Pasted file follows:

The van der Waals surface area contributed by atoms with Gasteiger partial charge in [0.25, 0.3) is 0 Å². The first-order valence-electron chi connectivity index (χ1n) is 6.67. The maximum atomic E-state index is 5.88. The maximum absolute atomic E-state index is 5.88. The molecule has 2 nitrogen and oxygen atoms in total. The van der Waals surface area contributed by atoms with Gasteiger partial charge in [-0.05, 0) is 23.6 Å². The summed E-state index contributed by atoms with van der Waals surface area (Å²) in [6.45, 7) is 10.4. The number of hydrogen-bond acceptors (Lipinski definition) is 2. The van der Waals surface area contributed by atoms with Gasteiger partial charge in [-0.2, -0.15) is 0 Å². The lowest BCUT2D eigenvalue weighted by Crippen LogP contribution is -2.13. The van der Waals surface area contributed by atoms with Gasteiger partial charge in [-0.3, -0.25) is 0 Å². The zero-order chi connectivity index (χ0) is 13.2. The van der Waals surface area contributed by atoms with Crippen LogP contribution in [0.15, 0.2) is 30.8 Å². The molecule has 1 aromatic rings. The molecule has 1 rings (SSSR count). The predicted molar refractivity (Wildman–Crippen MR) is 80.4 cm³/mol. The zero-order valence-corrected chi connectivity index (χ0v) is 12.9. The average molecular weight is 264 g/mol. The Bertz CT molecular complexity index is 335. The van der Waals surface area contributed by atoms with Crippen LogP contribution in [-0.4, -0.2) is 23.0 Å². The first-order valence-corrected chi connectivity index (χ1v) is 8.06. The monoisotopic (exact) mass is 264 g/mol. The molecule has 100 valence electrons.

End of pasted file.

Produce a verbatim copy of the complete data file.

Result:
The van der Waals surface area contributed by atoms with Gasteiger partial charge in [0.25, 0.3) is 0 Å². The first-order valence-electron chi connectivity index (χ1n) is 6.67. The maximum atomic E-state index is 5.88. The maximum absolute atomic E-state index is 5.88. The molecule has 2 nitrogen and oxygen atoms in total. The van der Waals surface area contributed by atoms with Gasteiger partial charge in [-0.05, 0) is 23.6 Å². The summed E-state index contributed by atoms with van der Waals surface area (Å²) in [6.45, 7) is 10.4. The number of hydrogen-bond acceptors (Lipinski definition) is 2. The van der Waals surface area contributed by atoms with Gasteiger partial charge in [-0.2, -0.15) is 0 Å². The lowest BCUT2D eigenvalue weighted by Crippen LogP contribution is -2.13. The van der Waals surface area contributed by atoms with Gasteiger partial charge in [-0.3, -0.25) is 0 Å². The zero-order chi connectivity index (χ0) is 13.2. The van der Waals surface area contributed by atoms with Crippen LogP contribution in [0.15, 0.2) is 30.8 Å². The molecule has 1 aromatic rings. The molecule has 1 rings (SSSR count). The predicted molar refractivity (Wildman–Crippen MR) is 80.4 cm³/mol. The zero-order valence-corrected chi connectivity index (χ0v) is 12.9. The average molecular weight is 264 g/mol. The Bertz CT molecular complexity index is 335. The van der Waals surface area contributed by atoms with Crippen LogP contribution in [-0.4, -0.2) is 23.0 Å². The first-order valence-corrected chi connectivity index (χ1v) is 8.06. The monoisotopic (exact) mass is 264 g/mol. The molecule has 100 valence electrons.